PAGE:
In regard to adding manure to pots, that really isn't a good idea - composted manure in open ground is fine, but is risky contained in pots. Even your own garden compost is risky, unless you've produced it using a hot, aerobic method, which would kill off any pathogens in it.

Regardless, it seems nothing has been harmed by adding the manure (though I wouldn't recommend risking it again). If you like the roses, leave them in situ and plant bulbs round the outside, after you've removed the summer bedding (geraniums and begonias). Its a little late for planting daffodils, but certainly tulips will be fine to plant this month; choose from the shorter varieties rather than the very tall ones. You might get away with crocus too, so long as you haven't got very attentive squirrels around... Most tulips need to be 4 inches down in the pots, so I'd wear very thin gloves so you can feel if there are any rose roots in the way so you don't break them when inserting the bulbs.

As for planting summer bedding in the same pots again next year, bear in mind the rose roots will take up a fair bit of room in the pot as they grow on, and you may find there isn't sufficient space between roots to add more plants, though you may be able to next year at least.

And, by the way, according to something I read in one of the papers recently, gardening is the best therapy for anxiety. I already knew this, because at a particular point in my life many years ago, I'm 100% sure starting to garden was the only thing that kept me sane... and then I was hooked! Good for the soul, gardening...

4 Nov, 2018


Many thanks to you all for your good advice - Ive taken some of the geraniums and begonias (deboniase was a typo error)out today - stopped when the rain began and it becam dark ! I am hoping they will survive the winter in Mums 'orangery' ( its really an enclosed lean too on the back of the house but it does get lots of light). After reading your tips I think I may put bulbs only in the largest pot that has a rose in tomorrow. Then put the other bulbs in two long containers I bought perhaps with some pansies.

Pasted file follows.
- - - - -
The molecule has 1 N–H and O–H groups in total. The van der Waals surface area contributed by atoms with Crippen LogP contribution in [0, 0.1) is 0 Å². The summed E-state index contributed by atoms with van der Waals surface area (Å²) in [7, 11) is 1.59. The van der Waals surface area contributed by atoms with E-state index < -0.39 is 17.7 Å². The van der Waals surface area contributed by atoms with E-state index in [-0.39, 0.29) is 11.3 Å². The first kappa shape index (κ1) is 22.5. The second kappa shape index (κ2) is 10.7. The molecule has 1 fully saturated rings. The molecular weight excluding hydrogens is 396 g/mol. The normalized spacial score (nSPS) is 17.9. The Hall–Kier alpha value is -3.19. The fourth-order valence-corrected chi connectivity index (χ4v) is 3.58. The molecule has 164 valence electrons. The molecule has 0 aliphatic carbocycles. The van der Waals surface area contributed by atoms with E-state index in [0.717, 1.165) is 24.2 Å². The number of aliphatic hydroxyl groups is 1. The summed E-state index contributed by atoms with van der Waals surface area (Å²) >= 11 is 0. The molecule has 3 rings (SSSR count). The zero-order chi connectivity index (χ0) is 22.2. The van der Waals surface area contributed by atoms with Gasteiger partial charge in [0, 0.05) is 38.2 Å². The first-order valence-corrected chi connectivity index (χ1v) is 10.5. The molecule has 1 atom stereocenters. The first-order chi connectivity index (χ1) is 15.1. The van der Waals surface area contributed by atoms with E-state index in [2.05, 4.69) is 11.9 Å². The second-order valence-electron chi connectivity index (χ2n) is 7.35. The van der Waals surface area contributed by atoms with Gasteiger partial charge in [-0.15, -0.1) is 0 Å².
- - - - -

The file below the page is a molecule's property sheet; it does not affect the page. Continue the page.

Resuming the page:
I must be very old fashioned as I thought horse manure great for plants ( not bulbs though) - especially roses, also makes the compost Ive bought go a lot further, so thought I was being double clever.
I got a selection of winter hardy perenials with 70% off they were a 'suprise batch' and seem quite decent but got to get them in quick - a lot to keep me busy.

4 Nov, 2018


Composted manure is a fantastic addition to soil in open ground, and good for roses. But the risk is, it may contain some pathogens, and whilst they won't be a problem in open ground, they may well be contained in a pot, that's the difference.

5 Nov, 2018


And if you "rescued" it from the road it will need some months of rotting down before you can safely use it. Fresh manure can burn the roots. (Though I used to be sent out with a shovel and bucket and what I collected went straight on the roses with no apparent harm done...)

5 Nov, 2018